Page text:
The problem is that you want a new life, or at least some kind of substantive change.
You look at what you have, what you do, or who you are, and you long for something else.
It may be a problem of the fortunate, in the sense that you don’t have to worry about what you’ll eat tomorrow, but nevertheless, it’s a problem.
So that’s where you’re at. What do you do?
If you’re like many of us, you deal with this problem by complaining. You place the blame for your failure to change on circumstances or the decisions of other people.
You begrudge those who have figured it out, and you look with envy upon the changes they’ve made.
At some point, hopefully you realize that this is not the best solution. Regardless of how you got in this predicament, it’s up to you to get out.
So next you think, OK, I’ll set an intention. I’ll tell the universe, hey, I’m ready to change it up. I’ve evaluated the alternatives and made my decision. I don’t want to live like this anymore. I’m ready for something new!
That’s fine and well. But then?
You sit there and nothing changes, despite your best intentions. (See: good intentions and the road to hell.)
Finally you realize you can’t just sit there. It’s good to stop whining, and it’s good to set an intention, but at a certain point you have to cross the chasm of indecisiveness.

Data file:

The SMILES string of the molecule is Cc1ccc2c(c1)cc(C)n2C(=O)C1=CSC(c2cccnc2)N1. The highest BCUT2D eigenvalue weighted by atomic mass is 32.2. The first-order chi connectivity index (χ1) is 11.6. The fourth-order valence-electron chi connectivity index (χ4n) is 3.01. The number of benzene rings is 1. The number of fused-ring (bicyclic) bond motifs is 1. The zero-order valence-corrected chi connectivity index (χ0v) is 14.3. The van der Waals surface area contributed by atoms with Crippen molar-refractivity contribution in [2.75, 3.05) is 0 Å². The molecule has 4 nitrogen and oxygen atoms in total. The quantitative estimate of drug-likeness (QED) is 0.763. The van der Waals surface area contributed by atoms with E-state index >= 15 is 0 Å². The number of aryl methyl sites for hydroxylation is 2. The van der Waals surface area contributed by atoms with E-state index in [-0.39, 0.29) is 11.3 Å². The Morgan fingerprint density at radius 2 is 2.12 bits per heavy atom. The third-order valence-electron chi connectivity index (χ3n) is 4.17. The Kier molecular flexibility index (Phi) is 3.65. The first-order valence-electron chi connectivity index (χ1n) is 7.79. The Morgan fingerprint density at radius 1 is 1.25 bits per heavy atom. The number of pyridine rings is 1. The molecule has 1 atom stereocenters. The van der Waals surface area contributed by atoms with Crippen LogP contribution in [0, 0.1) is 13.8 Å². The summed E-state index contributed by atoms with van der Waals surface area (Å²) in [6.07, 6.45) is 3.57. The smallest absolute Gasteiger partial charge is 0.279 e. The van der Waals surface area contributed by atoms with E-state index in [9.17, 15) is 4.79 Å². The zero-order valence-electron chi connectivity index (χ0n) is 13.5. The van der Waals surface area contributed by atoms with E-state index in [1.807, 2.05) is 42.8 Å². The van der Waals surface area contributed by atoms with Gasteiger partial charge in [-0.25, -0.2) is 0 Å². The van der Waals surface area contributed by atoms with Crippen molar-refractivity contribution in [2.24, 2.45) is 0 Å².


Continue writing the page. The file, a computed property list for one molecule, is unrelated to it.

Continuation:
Now you come to the real sticking point.
You may think this impasse is unsustainable, but do not underestimate your ability to procrastinate. This ability has been forged over time with much deferral-of-decision and many wasted afternoons. When it comes to ignoring a problem, you are the mensch of looking the other way. You hold a doctorate in procrastination, even though you never got around to writing the dissertation.
No, the situation won’t change on its own. In fact, the status quo could go on for years, perhaps even a whole life. (See: endless cycle of wanting more.)
So if you find yourself in this predicament and you truly want to change, the only real solution is to break the cycle. The only way out is to address the problem at its point of entry, not just focusing on the symptoms.
If you’re walking in the wrong direction, you can’t just course correct. You can’t veer to the right a little bit. You have to hit the brakes, make a u-turn in the middle of traffic, and drive off the other way.
Will it always be like this? Maybe yes, maybe no.
It’s hard. That’s why taking direct action is the most important step.